Savage has Browns headed in right direction
Since taking over the Cleveland Browns franchise, Phil Savage has shown expertise that could bring Cleveland back to the NFL's top tier teams, writes former GM Floyd Reese.
I recently wrote an article discussing the top talent evaluators in the league. Since then, I have received numerous e-mails questioning some of the choices. It seems the key issue was the lack of young decision-makers. So I wanted to tout a young general manager who has recently made some very good decisions:
Phil Savage of the Cleveland Browns.
Savage, 42, is bright, dedicated and, more importantly, he has been exposed to all areas of personnel. Since taking over a struggling yet proud Browns franchise, he has shown expertise that could potentially bring Cleveland back to the NFL's top-tier teams.
In his three years of drafting, Savage has proven his ability to identify top picks. Three of his four first-round selections -- offensive tackle Joe Thomas, linebacker Kamerion Wimbley and wide receiver Braylon Edwards -- appear to be star-caliber players. The jury is still out on quarterback Brady Quinn. Savage has shown the ability to continue his first-day success with picks such as defensive back Eric Wright and linebacker D'Qwell Jackson. His second-day picks are not in the same league, which is normal, but even still include linebacker Leon Williams and fullback Lawrence Vickers.
Savage on ESPN Radio
On Mike & Mike, Phil Savage discussed Derek Anderson's new contract, Brady Quinn's future, and their recent free agent signings.
They went from no QBs last year to two this season. It's a good problem. Quinn is aware and will be a big part of the team's future, Savage says. ListenMore Browns coverage: • Green: Class of AFC North
• Yasinskas: Future is now
Trades might be the most difficult decision to make as a general manager. But Savage has the confidence and expertise to pull the trigger. In 2007, he traded his '07 second-round pick and '08 first-round pick to move up to select Quinn. This year, he all but sacrificed the remaining 2008 draft class to solidify the defensive line with the acquisitions of Shaun Rogers and Corey Williams.
Because Savage has had success in his first few drafts, I find it unusual that he would trade away almost his entire draft class for free agents. We all know unrestricted free agency is a gamble, and a couple of his recent signings can be seen in that way as well. In my mind, there are really only two reasons to risk an entire year's draft:
1. You feel like it is impossible to fill your needs through the draft either because of your draft position or the depth of the draft.
2. You're making an attempt to move your franchise to the next level. In the football world, this is a high-risk, high-reward proposition.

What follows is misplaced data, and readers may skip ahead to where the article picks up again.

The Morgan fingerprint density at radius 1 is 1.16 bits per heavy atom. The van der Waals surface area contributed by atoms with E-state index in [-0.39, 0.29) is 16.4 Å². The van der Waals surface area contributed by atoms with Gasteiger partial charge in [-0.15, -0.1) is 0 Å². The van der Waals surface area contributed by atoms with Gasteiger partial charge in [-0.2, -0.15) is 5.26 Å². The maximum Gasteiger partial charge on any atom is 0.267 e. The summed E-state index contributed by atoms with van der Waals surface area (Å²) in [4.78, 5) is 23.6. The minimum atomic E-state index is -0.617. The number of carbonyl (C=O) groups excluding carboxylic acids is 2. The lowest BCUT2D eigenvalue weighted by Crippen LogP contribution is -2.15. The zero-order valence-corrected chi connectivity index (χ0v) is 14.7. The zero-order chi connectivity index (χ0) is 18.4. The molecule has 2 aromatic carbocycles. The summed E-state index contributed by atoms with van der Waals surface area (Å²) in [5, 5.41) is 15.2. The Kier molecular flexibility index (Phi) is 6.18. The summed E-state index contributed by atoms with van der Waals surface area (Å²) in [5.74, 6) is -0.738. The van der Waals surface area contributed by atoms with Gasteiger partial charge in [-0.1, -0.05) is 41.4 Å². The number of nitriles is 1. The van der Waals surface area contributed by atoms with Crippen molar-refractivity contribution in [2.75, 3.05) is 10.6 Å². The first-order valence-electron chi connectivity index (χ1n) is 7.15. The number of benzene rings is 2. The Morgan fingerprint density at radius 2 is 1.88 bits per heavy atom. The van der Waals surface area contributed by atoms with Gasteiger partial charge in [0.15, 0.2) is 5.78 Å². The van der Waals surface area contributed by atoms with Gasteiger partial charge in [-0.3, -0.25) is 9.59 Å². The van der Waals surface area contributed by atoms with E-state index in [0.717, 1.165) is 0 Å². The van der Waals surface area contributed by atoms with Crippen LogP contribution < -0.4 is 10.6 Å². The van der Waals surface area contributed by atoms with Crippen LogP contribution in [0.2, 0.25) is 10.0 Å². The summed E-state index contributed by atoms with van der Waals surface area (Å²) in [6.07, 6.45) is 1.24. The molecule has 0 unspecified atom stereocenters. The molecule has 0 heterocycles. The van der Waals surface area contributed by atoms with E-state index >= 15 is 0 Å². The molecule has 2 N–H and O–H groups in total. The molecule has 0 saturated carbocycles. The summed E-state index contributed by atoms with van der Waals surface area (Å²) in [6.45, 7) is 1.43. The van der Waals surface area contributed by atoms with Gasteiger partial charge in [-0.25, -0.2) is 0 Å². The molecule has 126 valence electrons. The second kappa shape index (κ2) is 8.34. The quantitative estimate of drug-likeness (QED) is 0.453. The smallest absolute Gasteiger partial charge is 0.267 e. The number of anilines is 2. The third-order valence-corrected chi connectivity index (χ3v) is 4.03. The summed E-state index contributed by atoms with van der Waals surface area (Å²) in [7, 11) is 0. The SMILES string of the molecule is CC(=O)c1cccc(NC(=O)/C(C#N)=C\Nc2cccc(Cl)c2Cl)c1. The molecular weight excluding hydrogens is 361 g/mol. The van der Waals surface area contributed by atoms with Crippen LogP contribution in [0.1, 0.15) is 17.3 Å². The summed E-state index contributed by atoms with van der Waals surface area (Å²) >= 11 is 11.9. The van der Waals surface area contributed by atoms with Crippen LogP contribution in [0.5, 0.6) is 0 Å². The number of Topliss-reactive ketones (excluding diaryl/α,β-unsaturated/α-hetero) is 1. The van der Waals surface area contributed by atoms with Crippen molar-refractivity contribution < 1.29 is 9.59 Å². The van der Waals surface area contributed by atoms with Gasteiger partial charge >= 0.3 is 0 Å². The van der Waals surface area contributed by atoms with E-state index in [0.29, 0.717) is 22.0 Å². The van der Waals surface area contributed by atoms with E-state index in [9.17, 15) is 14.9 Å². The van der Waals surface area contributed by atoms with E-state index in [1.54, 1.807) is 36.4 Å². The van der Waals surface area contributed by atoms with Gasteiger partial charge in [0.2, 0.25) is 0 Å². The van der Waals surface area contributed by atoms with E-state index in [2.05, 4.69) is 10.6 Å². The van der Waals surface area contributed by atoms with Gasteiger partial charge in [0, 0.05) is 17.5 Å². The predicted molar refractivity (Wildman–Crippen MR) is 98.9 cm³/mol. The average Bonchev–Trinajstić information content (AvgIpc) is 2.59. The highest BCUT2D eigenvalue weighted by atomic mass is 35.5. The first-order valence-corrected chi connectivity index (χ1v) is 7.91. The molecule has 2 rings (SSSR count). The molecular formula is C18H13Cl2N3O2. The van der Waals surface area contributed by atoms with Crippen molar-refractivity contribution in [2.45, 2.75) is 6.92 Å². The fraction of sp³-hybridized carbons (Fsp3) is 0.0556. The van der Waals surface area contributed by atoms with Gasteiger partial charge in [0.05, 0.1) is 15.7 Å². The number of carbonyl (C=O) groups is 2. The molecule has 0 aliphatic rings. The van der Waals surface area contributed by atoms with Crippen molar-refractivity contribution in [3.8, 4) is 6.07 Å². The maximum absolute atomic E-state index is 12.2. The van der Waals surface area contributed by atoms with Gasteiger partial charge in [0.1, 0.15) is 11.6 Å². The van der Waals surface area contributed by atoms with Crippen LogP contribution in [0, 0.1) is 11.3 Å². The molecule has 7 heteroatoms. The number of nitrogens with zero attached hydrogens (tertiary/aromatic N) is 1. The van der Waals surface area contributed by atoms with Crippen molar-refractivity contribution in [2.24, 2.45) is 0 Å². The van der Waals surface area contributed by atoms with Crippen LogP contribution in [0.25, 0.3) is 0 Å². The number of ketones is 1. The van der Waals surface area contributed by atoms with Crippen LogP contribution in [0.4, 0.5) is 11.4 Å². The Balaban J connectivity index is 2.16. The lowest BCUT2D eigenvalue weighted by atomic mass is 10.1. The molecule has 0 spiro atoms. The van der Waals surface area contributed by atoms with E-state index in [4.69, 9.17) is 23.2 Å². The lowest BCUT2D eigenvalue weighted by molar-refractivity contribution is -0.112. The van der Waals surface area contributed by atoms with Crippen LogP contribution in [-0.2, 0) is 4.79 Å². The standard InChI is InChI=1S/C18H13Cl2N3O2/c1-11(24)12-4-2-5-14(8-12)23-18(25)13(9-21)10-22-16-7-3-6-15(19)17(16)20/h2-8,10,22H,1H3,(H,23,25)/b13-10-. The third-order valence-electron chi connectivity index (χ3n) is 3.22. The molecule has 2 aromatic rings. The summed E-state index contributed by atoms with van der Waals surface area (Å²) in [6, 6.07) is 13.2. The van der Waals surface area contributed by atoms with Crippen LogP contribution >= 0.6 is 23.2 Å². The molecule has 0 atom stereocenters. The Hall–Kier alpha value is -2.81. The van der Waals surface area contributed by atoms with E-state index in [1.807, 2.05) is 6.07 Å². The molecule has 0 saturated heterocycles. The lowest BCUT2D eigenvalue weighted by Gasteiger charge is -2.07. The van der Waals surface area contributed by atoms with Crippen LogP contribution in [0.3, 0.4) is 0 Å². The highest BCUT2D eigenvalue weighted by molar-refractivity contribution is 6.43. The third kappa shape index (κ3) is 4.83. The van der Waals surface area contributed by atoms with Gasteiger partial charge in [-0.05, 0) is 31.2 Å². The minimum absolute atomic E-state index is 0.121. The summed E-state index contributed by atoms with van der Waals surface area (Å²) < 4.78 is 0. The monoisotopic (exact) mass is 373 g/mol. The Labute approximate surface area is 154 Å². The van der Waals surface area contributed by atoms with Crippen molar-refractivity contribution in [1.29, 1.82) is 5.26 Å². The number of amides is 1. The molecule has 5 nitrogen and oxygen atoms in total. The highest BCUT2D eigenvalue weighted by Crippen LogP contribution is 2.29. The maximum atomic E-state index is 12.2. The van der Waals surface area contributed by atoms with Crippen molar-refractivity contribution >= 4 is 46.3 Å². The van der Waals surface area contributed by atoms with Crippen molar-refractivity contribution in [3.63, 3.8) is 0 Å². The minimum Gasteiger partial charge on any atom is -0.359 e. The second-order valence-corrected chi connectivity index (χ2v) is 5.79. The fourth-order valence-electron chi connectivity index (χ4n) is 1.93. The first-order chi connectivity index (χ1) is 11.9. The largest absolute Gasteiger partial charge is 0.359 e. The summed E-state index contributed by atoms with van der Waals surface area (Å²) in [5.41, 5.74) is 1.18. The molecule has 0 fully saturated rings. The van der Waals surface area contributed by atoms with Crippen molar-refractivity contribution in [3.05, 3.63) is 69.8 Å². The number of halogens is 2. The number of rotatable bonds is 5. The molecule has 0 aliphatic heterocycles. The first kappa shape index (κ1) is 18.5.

Only time will tell if these choices were good ones, but I applaud the commitment and courage it takes to make such decisions.
As a franchise matures, it becomes imperative to employ mature players to fill a roster. This is a primary rule of free agency -- sign your own players first. You know your guys, and even if you feel like you are overpaying them, you will, on average, pay more for another team's discards or problems. Savage has shown an understanding of both areas. First, he wrestled quarterback Derek Anderson, a practice-squad player, from Baltimore. Following Anderson's Pro Bowl season, Savage's first order of business was to re-sign him to a three-year contract. Next, he ventured into the unrestricted free-agent world to help his quarterback and completed his wide receiver corps by adding Donte' Stallworth. All of this and we still have yet to mention what may be one of the greatest college free-agent signings in the Browns history: returner/wide receiver Joshua Cribbs. The free-agency period is nowhere near complete, and I am sure Savage will continue being active and accurate.
In what may seem like a side note, Savage added yet another essential element. He stepped out and signed head coach Romeo Crennel to a long-term extension. This allows the group of players added to the roster the luxury of playing for the coach and general manager who hand selected them.
When building a team, the cumulative effort of all the aspects above is stability. Stability occurs when you have quality players in place and decision-makers locked up over time. The single most important element to this process is ownership. Ownership must pay the tab for the draft choices, free agents and administrators. Without the support of Randy Lerner, none of this is possible. When you add up all of the elements necessary to be a contender, including ownership, coaching, players and decision-makers, Browns fans must be elated.
Former Tennessee Titans general manager Floyd Reese contributes to ESPN.com.